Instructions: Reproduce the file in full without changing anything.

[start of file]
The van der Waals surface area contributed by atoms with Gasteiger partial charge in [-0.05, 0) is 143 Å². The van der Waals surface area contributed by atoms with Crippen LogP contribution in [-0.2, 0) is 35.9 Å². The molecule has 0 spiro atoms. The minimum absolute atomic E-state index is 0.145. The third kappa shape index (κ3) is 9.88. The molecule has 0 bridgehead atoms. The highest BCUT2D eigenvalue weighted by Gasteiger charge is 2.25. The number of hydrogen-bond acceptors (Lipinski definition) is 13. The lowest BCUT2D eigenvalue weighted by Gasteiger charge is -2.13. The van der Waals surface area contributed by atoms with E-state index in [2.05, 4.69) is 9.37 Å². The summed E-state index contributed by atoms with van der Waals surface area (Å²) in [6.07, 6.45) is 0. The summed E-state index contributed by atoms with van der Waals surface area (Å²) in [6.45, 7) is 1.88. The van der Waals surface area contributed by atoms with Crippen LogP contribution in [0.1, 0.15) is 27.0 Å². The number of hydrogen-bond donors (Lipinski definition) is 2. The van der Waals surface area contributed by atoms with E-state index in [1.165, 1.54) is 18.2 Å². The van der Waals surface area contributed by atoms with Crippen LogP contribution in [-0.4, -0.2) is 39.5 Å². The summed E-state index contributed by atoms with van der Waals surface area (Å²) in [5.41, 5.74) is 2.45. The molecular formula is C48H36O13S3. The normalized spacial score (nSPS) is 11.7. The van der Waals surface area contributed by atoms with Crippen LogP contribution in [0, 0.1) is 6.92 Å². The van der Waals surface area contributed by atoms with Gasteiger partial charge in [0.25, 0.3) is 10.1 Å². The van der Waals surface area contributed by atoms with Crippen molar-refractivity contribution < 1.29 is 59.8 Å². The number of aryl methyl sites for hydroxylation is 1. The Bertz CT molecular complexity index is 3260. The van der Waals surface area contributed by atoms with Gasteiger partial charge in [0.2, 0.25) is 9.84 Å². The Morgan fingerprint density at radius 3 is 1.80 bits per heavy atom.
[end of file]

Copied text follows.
The van der Waals surface area contributed by atoms with Gasteiger partial charge in [-0.05, 0) is 143 Å². The van der Waals surface area contributed by atoms with Crippen LogP contribution in [-0.2, 0) is 35.9 Å². The molecule has 0 spiro atoms. The minimum absolute atomic E-state index is 0.145. The third kappa shape index (κ3) is 9.88. The molecule has 0 bridgehead atoms. The highest BCUT2D eigenvalue weighted by Gasteiger charge is 2.25. The number of hydrogen-bond acceptors (Lipinski definition) is 13. The lowest BCUT2D eigenvalue weighted by Gasteiger charge is -2.13. The van der Waals surface area contributed by atoms with E-state index in [2.05, 4.69) is 9.37 Å². The summed E-state index contributed by atoms with van der Waals surface area (Å²) in [6.07, 6.45) is 0. The summed E-state index contributed by atoms with van der Waals surface area (Å²) in [6.45, 7) is 1.88. The van der Waals surface area contributed by atoms with Crippen LogP contribution in [0.1, 0.15) is 27.0 Å². The number of hydrogen-bond donors (Lipinski definition) is 2. The van der Waals surface area contributed by atoms with E-state index in [1.165, 1.54) is 18.2 Å². The van der Waals surface area contributed by atoms with Crippen LogP contribution in [-0.4, -0.2) is 39.5 Å². The summed E-state index contributed by atoms with van der Waals surface area (Å²) in [5.41, 5.74) is 2.45. The molecular formula is C48H36O13S3. The normalized spacial score (nSPS) is 11.7. The van der Waals surface area contributed by atoms with Crippen LogP contribution in [0, 0.1) is 6.92 Å². The van der Waals surface area contributed by atoms with Gasteiger partial charge in [0.25, 0.3) is 10.1 Å². The van der Waals surface area contributed by atoms with Crippen molar-refractivity contribution < 1.29 is 59.8 Å². The number of aryl methyl sites for hydroxylation is 1. The Bertz CT molecular complexity index is 3260. The van der Waals surface area contributed by atoms with Gasteiger partial charge in [0.2, 0.25) is 9.84 Å². The Morgan fingerprint density at radius 3 is 1.80 bits per heavy atom.